The Oberlin Review

NCAC Athlete Death Shocks Colleges

Alex McNicoll, Sports Editor

September 22, 2017

The College of Wooster’s Clayton Geib, a senior Chemistry major, All-Conference lineman, and two-time North Coast Athletic Conference Academic Honor Roll member, passed away this past Monday. The 21-yearold native of London, Ohio, walked off the field during Saturday’s football game against Ohio Wesleyan University claiming he did not feel well. According to, he started cramping and hyperventilating in the locker room before being rushed to the hospital — by Sunday, he had no brain activity. An official cause of death has not been reported at this time. In wake of the tragedy, The College of Wooster will put “72,” Geib’s number, in the end zone for him and has set up a support center for his te...

Yeowomen Fall Short to Fighting Scots

Yeowomen Fall Short to Fighting Scots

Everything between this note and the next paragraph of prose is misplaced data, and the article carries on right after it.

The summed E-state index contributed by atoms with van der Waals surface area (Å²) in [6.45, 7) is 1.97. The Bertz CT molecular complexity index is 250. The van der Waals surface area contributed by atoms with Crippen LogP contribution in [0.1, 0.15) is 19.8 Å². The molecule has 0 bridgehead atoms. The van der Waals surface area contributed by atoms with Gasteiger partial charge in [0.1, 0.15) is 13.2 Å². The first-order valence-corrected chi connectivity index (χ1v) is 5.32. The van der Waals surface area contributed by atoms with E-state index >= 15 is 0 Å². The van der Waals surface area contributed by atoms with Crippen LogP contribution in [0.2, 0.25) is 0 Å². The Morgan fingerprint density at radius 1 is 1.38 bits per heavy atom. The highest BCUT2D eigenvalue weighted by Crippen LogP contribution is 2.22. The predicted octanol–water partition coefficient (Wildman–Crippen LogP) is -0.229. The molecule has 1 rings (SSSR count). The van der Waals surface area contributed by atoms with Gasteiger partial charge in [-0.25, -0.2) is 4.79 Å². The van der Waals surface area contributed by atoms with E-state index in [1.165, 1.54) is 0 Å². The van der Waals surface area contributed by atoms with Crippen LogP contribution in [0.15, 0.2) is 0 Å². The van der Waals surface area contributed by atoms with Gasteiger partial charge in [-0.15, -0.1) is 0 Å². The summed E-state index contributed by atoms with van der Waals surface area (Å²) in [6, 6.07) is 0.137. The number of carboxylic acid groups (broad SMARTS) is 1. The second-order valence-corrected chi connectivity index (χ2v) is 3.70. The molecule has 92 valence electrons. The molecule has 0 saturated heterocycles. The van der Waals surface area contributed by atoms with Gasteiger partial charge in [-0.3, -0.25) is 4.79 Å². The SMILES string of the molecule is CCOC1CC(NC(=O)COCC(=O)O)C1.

May 2, 2014

With the final seed in the North Coast Athletic Conference tournament on the line, the women’s lacrosse team dropped its last game to The College of Wooster Fighting Scots on Saturday by a score of 11–15. The Yeowomen concluded their season with an overall record of 8–5, including a 3–5 record in conference play. The annual Senior Day festivities preceded Saturday’s contest, as the team honored the six graduating seniors on the team. The Yeowomen held their own against the Fighting Scots...

In the Locker Room with Sean Seaman, Mickey Fiorillo and Paul Paschke

In the Locker Room with Sean Seaman, Mickey Fiorillo and Paul Paschke

March 7, 2014

This week the Review sat down with men’s lacrosse seniors Paul Paschke and Mickey Fiorillo and junior Sean Seaman to discuss beating The College of Wooster, squash court locker rooms and their forgotten fourth housemate.  How is the season going so far? Paul Paschke: Mickey, what’s our record? Sean Seaman: Two and 0. Mickey Fiorillo: Two and 0, whoo! SS: I think we’re playing well. Last year we were a super young team, but this year we have more experience as a team and we...

Established 1874.